This article is part of our special report The main challenges facing the CAP.
Agriculture Commissioner Phil Hogan has launched a “diplomatic campaign” to find new markets for EU products. But external trade complexity and an unbalanced internal market pose serious challenges for the executive.
Hit hard by the Russian embargo and sluggish Chinese demand, over the course of the last two years, European agriculture has found itself in a difficult and complex market situation.
The European Commission is trying to find new markets for EU agricultural products, but at the same time, it is struggling to stabilise the internal market, which is suffering from a significant drop in prices.
The Russian embargo has put enormous pressure on already struggling European Union agricultural markets. Trade between Russia and the EU dropped by over €163.4 billion between 2013 and last year, and Union farmers and agricultural cooperatives lost their main export market overnight worth €5.5 billion.
The new Common Agricultural Policy for the period 2014-2020 is faced with a dual challenge: stabilising EU agricultural markets in the short term, while simultaneously finding new export outlets in the medium term.
Agriculture Commissioner Phil Hogan has already led several trade missions to countries outside Europe to boost EU exports. In February, Hogan visited Colombia and Mexico. In April he went to China and Japan, while in the autumn Hogan is planning on visiting Indonesia and Vietnam.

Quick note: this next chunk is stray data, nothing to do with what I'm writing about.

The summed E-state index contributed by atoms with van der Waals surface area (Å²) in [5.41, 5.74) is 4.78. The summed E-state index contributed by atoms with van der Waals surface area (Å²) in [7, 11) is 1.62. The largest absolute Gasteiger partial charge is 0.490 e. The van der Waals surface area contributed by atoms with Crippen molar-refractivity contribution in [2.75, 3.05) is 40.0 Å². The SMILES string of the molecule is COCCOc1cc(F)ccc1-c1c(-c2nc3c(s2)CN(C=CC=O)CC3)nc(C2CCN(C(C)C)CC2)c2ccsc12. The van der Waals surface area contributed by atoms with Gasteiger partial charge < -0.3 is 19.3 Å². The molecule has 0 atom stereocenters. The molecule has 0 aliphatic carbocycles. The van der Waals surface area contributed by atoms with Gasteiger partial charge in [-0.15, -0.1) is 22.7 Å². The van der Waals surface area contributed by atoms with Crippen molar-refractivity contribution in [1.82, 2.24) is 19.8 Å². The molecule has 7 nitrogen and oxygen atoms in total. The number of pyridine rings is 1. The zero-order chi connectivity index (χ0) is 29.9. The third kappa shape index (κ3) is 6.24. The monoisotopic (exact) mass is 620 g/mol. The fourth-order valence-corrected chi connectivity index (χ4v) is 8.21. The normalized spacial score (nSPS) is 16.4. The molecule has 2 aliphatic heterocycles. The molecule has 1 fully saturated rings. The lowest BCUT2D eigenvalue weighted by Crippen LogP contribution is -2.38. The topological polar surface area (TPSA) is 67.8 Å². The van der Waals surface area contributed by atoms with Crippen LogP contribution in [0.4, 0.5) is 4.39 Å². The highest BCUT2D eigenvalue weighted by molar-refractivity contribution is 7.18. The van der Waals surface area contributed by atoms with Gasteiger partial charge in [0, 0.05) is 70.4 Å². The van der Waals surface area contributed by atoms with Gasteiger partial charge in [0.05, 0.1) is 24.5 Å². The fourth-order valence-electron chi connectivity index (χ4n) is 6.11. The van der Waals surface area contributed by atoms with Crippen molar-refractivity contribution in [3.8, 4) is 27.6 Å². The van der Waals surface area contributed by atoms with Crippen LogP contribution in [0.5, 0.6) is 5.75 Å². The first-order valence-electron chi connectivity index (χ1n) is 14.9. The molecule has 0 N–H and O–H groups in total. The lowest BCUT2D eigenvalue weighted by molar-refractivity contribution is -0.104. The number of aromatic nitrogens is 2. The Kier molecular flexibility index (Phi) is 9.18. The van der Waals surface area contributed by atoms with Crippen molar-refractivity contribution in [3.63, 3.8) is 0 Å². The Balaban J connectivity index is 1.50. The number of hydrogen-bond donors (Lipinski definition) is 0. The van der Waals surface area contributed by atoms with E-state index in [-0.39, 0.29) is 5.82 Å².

EU sources told euractiv.com that promotional visits for next year were “under active consideration”.
“In each mission, I have been joined by a high-level delegation of representatives from EU agricultural and food businesses […] they meet their third country counterparts, and begin to forge the relationships that grow our mutual trade,” Hogan recently said during a speech at the Conference of the German Farmers’ Association, in Hannover.
According to Hogan, the EU’s export-driven mindset has substantially helped the promotion of products. EU agri-food exports are now worth over €120 billion annually, making the EU a leading player in global food sales.
Currently, the top five destinations for EU-28 agri-food exports are the US, China, Switzerland, Russia and Japan.
According to a report, the United States is by far the Union’s most significant trading partner, absorbing 15% of total exports and growing. In 2015, sales to the US grew by another 19% but the quickest growth was registered for China (+39%).
While in 2014 the growth seemed to stabilise (+2%), in 2015 the value of exports grew by more than €3 billion to reach €10 billion.
But EU farmers claim that the current CAP is not fully equipped to tackle crises in agricultural markets.
CAP is “inefficient”
Pan-European farmers’ association Copa-Cogeca told EURACTIV that finding new markets is a top priority, but that it “takes time”.
Copa-Cogeca Secretary-General Pekka Pesonen noted that despite the fact that EU agricultural exports rose by 5.7% in 2015, EU farmers should be benefiting more from this gain. “Strengthening farmers’ positioning in the food chain has been marked as a priority by the Slovak presidency,” Pesonen stressed.
He added that written contracts were needed between producers, processors, and retailers, who must guarantee that farmers are given a fair price for their produce, and are paid on time.
Pesonen continued, saying that EU farmers need statutory legislation at EU level so that operators are fined when they break the law.